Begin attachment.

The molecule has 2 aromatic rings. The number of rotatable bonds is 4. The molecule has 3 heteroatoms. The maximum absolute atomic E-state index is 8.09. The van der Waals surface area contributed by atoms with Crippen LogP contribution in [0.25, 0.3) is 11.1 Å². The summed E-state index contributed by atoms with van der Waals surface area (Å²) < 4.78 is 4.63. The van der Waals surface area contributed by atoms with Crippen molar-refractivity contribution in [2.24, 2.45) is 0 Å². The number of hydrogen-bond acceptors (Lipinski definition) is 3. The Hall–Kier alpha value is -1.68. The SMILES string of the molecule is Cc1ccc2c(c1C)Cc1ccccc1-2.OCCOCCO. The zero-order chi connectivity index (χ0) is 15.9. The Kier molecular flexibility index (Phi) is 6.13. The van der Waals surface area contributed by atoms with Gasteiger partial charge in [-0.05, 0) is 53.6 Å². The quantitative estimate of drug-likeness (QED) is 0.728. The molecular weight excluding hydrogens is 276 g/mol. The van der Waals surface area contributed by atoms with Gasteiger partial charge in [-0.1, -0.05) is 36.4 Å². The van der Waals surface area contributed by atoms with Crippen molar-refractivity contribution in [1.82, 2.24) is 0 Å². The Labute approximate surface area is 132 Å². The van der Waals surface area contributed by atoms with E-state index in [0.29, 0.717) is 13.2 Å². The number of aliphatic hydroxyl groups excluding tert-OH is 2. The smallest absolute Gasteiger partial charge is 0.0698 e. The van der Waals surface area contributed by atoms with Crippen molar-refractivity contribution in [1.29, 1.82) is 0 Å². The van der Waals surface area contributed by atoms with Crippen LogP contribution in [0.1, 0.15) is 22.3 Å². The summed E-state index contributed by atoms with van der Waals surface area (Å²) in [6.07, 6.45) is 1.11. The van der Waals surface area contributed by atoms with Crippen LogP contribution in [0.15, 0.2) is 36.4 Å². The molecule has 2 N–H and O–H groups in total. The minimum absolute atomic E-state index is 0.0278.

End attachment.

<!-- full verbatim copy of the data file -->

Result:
The molecule has 2 aromatic rings. The number of rotatable bonds is 4. The molecule has 3 heteroatoms. The maximum absolute atomic E-state index is 8.09. The van der Waals surface area contributed by atoms with Crippen LogP contribution in [0.25, 0.3) is 11.1 Å². The summed E-state index contributed by atoms with van der Waals surface area (Å²) < 4.78 is 4.63. The van der Waals surface area contributed by atoms with Crippen molar-refractivity contribution in [2.24, 2.45) is 0 Å². The number of hydrogen-bond acceptors (Lipinski definition) is 3. The Hall–Kier alpha value is -1.68. The SMILES string of the molecule is Cc1ccc2c(c1C)Cc1ccccc1-2.OCCOCCO. The zero-order chi connectivity index (χ0) is 15.9. The Kier molecular flexibility index (Phi) is 6.13. The van der Waals surface area contributed by atoms with Gasteiger partial charge in [-0.05, 0) is 53.6 Å². The quantitative estimate of drug-likeness (QED) is 0.728. The molecular weight excluding hydrogens is 276 g/mol. The van der Waals surface area contributed by atoms with Gasteiger partial charge in [-0.1, -0.05) is 36.4 Å². The van der Waals surface area contributed by atoms with Crippen molar-refractivity contribution in [1.82, 2.24) is 0 Å². The Labute approximate surface area is 132 Å². The van der Waals surface area contributed by atoms with E-state index in [0.29, 0.717) is 13.2 Å². The number of aliphatic hydroxyl groups excluding tert-OH is 2. The smallest absolute Gasteiger partial charge is 0.0698 e. The van der Waals surface area contributed by atoms with Crippen molar-refractivity contribution in [1.29, 1.82) is 0 Å². The van der Waals surface area contributed by atoms with Crippen LogP contribution in [0.1, 0.15) is 22.3 Å². The summed E-state index contributed by atoms with van der Waals surface area (Å²) in [6.07, 6.45) is 1.11. The van der Waals surface area contributed by atoms with Crippen LogP contribution in [0.15, 0.2) is 36.4 Å². The molecule has 2 N–H and O–H groups in total. The minimum absolute atomic E-state index is 0.0278.